In relevant part, 11 U.S.C. sec. 362(a) prescribes as follows:

A petition filed under section 301, 302, or 303 of this title ... operates as a stay, applicable to all entities, of[ ] the commencement or continuation, including the issuance or employment of process, of a judicial, administrative, or other action or proceeding against the debtor that was or could have been commenced before the commencement of the case under this title, or to recover a claim against the debtor that arose before the commencement of the case under this title[.]

*6 11 U.S.C. sec. 362(a) (emphases added). "The first and most important step in construing a statute is the statutory language itself." Vassallo v. Naiman, No. CIV. 2:11–2022 WBS, Bankr.L. Rep. P 82,215, 2012 WL 691783, at *4 (E.D.Cal. Mar.2, 2012) (citing Chevron, U.S.A., Inc. v. Natural Res. Def. Council, 467 U.S. 837, 842–44, 104 S.Ct. 2778, 81 L.Ed.2d 694 (1984)). The statute's text is examined to "determine whether the language at issue has a plain and unambiguous meaning with regard to the particular dispute in the case." Robinson v. Shell Oil Co., 519 U.S. 337, 340, 117 S.Ct. 843, 136 L.Ed.2d 808 (1997). Here, a plain reading of the statute indicates that the automatic stay arises when "[a] petition [is] filed under section ... 303." Id. This resolves the "particular dispute" in this case as to when the automatic stay arises. Robinson, 519 U.S. at 340. In an involuntary bankruptcy case, the automatic stay arises not upon issuance of the order for relief but upon filing of a petition under section 303. Therefore, the Bankruptcy Court is AFFIRMED on this issue.

C. Whether When the Debtor Is the Plaintiff in a Case the Automatic Stay Does Not Apply

Appellant argues that "Congress could have written 11 USC sec. 362(a) to stay all cases involving the debtor. Instead, it chose to stay only cases against the debtor and not those by him even though each can have adverse effects on the estate and other third party interests." (Opening Brief 17:12–15.) Appellant further argues that "[t]he debtor's status must be determined in accordance with its status at the time of the original proceeding." (Id. 17:19–20 (citing Cathey v. Johns–Manville Sales Corp., 711 F.2d 60, 61–62 (6th Cir.1983).) Appellant contends that "there is no doubt [Appellee] George Louie is the plaintiff in the RG07361866 lawsuit in Alameda Superior Court-the action complained of for stay violations." (Id. 18:6–8 (citing ER 100).)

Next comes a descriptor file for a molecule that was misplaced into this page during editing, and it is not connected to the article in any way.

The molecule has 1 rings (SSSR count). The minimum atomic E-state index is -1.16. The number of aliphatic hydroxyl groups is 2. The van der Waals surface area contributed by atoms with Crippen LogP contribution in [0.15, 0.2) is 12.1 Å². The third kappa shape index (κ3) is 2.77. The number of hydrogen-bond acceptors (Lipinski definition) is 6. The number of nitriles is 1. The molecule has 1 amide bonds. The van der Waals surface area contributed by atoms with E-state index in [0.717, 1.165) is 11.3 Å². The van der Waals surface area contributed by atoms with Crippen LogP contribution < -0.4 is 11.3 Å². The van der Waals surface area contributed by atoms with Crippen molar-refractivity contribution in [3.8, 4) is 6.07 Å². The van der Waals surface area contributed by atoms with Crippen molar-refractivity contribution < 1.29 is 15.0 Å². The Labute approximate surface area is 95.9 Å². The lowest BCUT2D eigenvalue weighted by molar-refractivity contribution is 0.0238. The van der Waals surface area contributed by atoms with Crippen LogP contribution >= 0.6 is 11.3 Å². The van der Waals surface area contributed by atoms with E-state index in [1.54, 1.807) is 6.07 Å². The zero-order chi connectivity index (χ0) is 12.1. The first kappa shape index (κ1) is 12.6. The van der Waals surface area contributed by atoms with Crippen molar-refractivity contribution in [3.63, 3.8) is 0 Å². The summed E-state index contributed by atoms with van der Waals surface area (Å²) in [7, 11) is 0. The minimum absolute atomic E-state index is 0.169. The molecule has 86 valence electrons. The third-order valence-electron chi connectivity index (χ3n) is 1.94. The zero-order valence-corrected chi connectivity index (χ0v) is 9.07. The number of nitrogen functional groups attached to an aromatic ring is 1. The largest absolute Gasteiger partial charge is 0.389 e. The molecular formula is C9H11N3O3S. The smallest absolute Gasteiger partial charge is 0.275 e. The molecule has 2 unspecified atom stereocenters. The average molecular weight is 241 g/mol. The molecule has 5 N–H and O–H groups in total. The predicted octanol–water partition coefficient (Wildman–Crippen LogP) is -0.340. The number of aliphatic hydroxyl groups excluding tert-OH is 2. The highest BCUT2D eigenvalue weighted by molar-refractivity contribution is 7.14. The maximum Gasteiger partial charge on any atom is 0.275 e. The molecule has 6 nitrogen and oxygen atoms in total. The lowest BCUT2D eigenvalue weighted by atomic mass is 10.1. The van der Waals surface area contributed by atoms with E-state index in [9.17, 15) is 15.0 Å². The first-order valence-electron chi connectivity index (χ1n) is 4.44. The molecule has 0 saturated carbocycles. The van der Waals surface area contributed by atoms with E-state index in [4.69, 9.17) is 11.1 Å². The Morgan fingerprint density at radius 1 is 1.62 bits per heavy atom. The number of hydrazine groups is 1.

Appellee argues that

[t]he filing of an involuntary bankruptcy petition under 11 U.S.C. sec. 303 operates as an automatic stay under 11 U.S.C. sec. 362(a) (1) as to the commencement or continuation of pre-petition judicial proceedings against the debtor. For purposes of application of the automatic stay under 11 U.S.C. sec. 362(a), a single case may include several "actions or proceedings."

(Opp'n 11:9–12 (quoting Parker v. Bain, 68 F.3d 1131, 1137 (9th Cir.1995).) Appellee contends that "who filed the complaint is not dispositive of whether the case involves an action or proceeding against the debtor." (Id. 11:13–14 (citing Parker, 68 F.3d at 1137 (citing Maritime Elec. Co. v. United Jersey Bank, 959 F.2d 1194, 1204–06 (3d Cir.1992)).) Appellee further contends "that Appellant's post-petition judgment collection activities were a continuation of pre-petition judgment collection proceedings brought against Appellee"; "after filing the subject involuntary petition-and despite his knowledge of these pending judgment collection hearings-Appellant continued his harang [sic] of Appellee on March 3rd (OSC hearing), 7th (hearing on request to continue debtor's exam), and 8th (debtor's exam). (Id. 11:19–20, 12:2–5; ER 109–10.)

*7 Appellee further argues that "Appellant's post-petition actions also violated the stay under 11 U.S.C. sec. 362(a)(2) because they were designed to enforce a pre-petition judgment." (Id. 12:7–8 .) Appellee contends that "it is undisputed that a pre-petition judgment was rendered against Appellee in August 2009 in the underlying Alameda Superior Court matter." (Id. 12:18–19 (citing Real Party in Interest's Req. for Jud. Not. ("RJN"), Exs. A, B)4; ER 105 (listing under docket entry for 8/26/09: "Judgment Entered" and under docket entry for 8/28/09: "Amended Notice of Entry of Judgment Filed").) Appellee also argues that " '[t]hose taking post-petition collection actions have the burden of obtaining relief from the automatic stay.' " (Id. 12:16–17 (quoting In re Schwartz, 954 F.2d 569, 572 (9th Cir.1992), superseded by statute on other grounds.) Appellee contends that "as the Bankruptcy Court correctly ruled, Appellant's post-petition appearances on March 3, 7 and 8, 2011 were acts to collect on that pre-petition judgment." (Id. 12:21–23 (citing ER 14:23–24, 15:3–5, 15:25–16:1).)